The little darling of the citrus family
Clementines, the sub-compact of the orange family, are a citrus fruit you can eat in the most polite company. You can pop several sections into your mouth at once without having to worry about what to do with the seeds. There just aren't any. This sweet, juicy, easy-to-peel, tangerine-sized fruit has found favor with the English and the French for years. Slices of candied clementines are very popular in and around Nice. And in their ``preserves'' form, they're often served as the final touch to a fancy dinner -- with cream, if you please.
This fruit is a recent introduction to the United States, but Morocco now loads about 1.2 million cases onto refrigerator ships for export to the US. The fruit can be found in most well-supplied produce departments from November to March.
Clementines (pronounced with a long ``i,'' as in ``Oh, my darlin'. . .) are believed to have come from a single hybrid tree discovered near Oran in Algeria by a French priest, P`ere Cl'ement, around the turn of this century.
This cross between a mandarin and bitter orange may be used in any recipe calling for oranges. Being seedless, they are perfect for dipping in chocolate fondue. Sole Tetu'an 1 pound fresh or frozen sole fillets Flour Salt and pepper 1/4 cup butter Juice of 2 clementines 1/2 cup heavy cream 2 clementines, peeled and sectioned 1 tablespoon chopped fresh parsley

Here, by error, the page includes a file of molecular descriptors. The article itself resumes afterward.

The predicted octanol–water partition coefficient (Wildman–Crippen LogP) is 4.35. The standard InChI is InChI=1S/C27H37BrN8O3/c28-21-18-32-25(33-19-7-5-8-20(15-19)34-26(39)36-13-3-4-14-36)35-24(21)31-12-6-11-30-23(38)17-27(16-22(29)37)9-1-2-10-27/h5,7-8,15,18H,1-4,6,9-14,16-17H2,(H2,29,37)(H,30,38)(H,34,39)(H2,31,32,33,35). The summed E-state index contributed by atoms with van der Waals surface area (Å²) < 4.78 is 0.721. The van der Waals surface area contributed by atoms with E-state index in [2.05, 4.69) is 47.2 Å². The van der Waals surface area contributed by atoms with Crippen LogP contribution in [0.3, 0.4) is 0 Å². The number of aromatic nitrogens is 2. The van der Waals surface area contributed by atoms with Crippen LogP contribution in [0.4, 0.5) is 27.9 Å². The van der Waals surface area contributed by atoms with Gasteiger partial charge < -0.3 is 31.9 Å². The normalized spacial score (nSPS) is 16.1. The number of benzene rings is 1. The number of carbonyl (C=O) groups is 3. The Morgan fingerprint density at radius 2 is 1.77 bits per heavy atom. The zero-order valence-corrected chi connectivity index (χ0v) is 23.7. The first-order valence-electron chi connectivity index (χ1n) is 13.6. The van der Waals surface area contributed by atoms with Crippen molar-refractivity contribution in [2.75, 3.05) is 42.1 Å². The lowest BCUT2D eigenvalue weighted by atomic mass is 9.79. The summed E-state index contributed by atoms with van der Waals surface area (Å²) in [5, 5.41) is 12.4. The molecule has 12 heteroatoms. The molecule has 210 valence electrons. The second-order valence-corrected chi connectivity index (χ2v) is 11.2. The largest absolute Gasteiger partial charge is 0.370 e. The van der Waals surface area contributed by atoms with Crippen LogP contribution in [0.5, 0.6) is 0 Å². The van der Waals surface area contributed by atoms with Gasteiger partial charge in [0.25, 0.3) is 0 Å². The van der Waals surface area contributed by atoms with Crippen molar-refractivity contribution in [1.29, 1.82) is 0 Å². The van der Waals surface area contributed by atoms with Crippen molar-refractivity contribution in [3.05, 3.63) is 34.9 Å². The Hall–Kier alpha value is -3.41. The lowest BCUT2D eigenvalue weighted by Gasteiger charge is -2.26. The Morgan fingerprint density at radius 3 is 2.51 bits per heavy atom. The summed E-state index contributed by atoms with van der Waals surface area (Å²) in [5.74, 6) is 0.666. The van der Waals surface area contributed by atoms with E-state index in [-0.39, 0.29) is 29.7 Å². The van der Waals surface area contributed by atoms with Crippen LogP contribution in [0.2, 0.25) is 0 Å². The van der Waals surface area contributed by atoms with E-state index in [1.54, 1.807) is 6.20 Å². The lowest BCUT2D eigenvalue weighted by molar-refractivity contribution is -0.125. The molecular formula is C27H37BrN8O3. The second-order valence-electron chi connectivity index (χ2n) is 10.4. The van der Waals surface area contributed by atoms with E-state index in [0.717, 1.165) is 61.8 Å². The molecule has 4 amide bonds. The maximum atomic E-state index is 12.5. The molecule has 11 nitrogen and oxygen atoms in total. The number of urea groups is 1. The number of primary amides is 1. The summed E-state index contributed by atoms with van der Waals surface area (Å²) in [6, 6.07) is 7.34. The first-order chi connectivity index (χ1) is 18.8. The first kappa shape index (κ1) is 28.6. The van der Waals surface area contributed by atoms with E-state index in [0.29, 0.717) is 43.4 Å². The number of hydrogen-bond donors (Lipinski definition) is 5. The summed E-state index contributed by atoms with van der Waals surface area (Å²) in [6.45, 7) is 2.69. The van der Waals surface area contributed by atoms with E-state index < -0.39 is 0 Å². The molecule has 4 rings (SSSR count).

Lightly coat fish with flour, salt, and pepper. Melt butter in a large frying pan, add fish, and cook over medium heat until lightly browned on both sides -- about 5 to 7 minutes per side.
Remove to warm serving plate. Stir clementine juice into frying pan, scraping up the brown bits. Whisk in cream and boil over high heat, stirring constantly until reduced by one half.
Stir in clementine sections and parsley. Cook briefly to heat through. Pour over fish just before serving. Serves 3 to 4.